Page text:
If you’re a property owner who includes utilities as part of the lease agreement, one of the best ways to improve your return on investment is by making the property more energy- and water-efficient. In this article, we’ll review the best ways to upgrade the properties you manage for long-term water conservation and savings.
Make the right upgrades for long-term returns
So much of the water that is wasted in a property is due to structural, not behavioral, issues. After all, your tenants are going to take showers, use the restroom, and do their laundry. What you can control is how water-efficient all of those actions are. By making upgrades throughout the property, you can greatly reduce the amount of water that is used—and wasted—on a daily basis. Here are the best projects to focus on:
- Upgrade to high-efficiency toilets: Many older toilets use far too much water with every flush. Today’s low-flush and dual-flush toilets use far less. If you’re paying for the property’s water bills, upgrading to a more-efficient toilet can easily pay for itself in months.
- Install a low-flow showerhead: You can’t count on your tenant taking five-minute showers. But, you can install low-flow showerheads in your properties that reduce the amount of water used in every shower. That can really add up fast.
- Add water-efficient appliances: Replacing the unit’s existing, aging dishwasher and washing machine with new, water-efficient appliances can make a significant difference in how much water is used annually in the property.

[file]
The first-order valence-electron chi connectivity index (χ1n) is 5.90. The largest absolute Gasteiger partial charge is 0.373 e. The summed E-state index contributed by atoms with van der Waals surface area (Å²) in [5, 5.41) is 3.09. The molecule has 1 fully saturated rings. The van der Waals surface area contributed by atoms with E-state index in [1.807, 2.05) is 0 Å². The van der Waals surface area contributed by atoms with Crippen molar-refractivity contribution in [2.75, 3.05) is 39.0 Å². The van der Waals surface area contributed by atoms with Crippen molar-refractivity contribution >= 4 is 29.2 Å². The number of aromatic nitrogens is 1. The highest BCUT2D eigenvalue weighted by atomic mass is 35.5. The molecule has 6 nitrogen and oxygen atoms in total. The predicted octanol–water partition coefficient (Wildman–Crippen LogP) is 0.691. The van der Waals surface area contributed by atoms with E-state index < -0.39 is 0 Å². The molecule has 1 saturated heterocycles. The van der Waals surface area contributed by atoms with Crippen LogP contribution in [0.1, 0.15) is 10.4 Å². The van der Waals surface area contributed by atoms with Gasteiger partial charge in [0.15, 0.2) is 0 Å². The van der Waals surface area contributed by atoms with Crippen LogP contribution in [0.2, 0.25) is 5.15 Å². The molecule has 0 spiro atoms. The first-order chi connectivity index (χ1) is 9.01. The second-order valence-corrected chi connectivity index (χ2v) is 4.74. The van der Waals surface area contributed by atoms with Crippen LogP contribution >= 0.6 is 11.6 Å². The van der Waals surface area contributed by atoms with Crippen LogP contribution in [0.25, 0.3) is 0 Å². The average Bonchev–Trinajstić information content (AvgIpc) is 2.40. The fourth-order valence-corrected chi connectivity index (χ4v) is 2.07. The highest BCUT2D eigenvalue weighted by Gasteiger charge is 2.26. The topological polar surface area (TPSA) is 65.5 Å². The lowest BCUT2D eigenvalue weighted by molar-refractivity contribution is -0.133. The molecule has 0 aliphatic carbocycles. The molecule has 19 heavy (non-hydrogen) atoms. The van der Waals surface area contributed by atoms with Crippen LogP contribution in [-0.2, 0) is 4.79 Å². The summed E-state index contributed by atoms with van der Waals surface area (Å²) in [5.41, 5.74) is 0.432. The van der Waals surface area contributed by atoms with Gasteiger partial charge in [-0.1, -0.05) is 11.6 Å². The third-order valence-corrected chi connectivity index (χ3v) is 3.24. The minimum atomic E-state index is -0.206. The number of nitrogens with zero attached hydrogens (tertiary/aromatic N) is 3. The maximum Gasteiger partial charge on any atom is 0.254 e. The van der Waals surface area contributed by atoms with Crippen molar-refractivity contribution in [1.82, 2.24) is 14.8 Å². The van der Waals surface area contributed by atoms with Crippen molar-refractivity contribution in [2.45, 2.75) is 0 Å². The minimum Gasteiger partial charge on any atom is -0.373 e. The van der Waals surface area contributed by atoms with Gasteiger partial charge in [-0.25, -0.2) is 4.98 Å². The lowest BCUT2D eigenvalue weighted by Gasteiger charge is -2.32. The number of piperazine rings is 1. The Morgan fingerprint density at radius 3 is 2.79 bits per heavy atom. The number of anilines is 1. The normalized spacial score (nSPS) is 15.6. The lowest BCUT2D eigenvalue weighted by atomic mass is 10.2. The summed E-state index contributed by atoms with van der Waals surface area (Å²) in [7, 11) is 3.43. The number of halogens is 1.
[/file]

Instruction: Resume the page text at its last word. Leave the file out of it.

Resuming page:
Encourage your tenants to report water waste
Let’s face it: if you’re the one footing the bill for the water used in your building, your tenants have less incentive to take shorter showers or run laundry in a more efficient way. However, that doesn’t mean they’ll necessarily let passive water waste—such as dripping faucets, leaking pipes, or flooded irrigation—happen without telling you. Here are some ideas for making such reporting more efficient and effective:
- Set up an easy way for your tenants to report water waste: For example, set up a number that tenants can text if there’s a water waste issue in their unit or on the property grounds.
- Incentivize and publicize reporting: Consider giving away a small prize (such as gift card) monthly to tenants who report valid water issues around the building. You can publicize this prize through social media channels.
Of course, relying on your tenants to monitor and report all water waste is far from a perfect system. Not all tenants will be equal participants in that process. To complement these efforts, you should add automation.
Install wireless toilet monitoring
As every property manager knows, the more rentals you have, the greater the burden of upkeep and maintenance becomes. Personally visiting every property regularly to make sure that a toilet isn’t leaking or water isn’t being wasted is like playing a game of whack-a-mole: you probably won’t catch all the problems when they happen, leading to higher-than-expected water costs.
If you own multiple properties, each with multiple toilets, you can save money and detect leaks more efficiently with wireless toilet monitoring technology. Once installed, these devices feed water usage data back to an app, allowing you to quickly detect perpetually running toilets or toilet leaks. Instead of going through the trouble of inspecting your properties regularly for this issue, you can take a much more targeted approach.
For property owners and managers of large buildings or complexes with multiple units, devices such as The Toilet Scrooge can be a major game-changer. You could save thousands of dollars annually with toilet monitoring.
Start conserving, start saving
If you’re a property manager who owns or oversees multiple units, excessive water consumption might be eating into your returns. Now’s the time to take action and start making upgrades that will help your properties conserve water. Get the facts and figures behind water conservation and water-saving upgrades by checking out this new infographic from the team at Allbritten in Fresno, CA.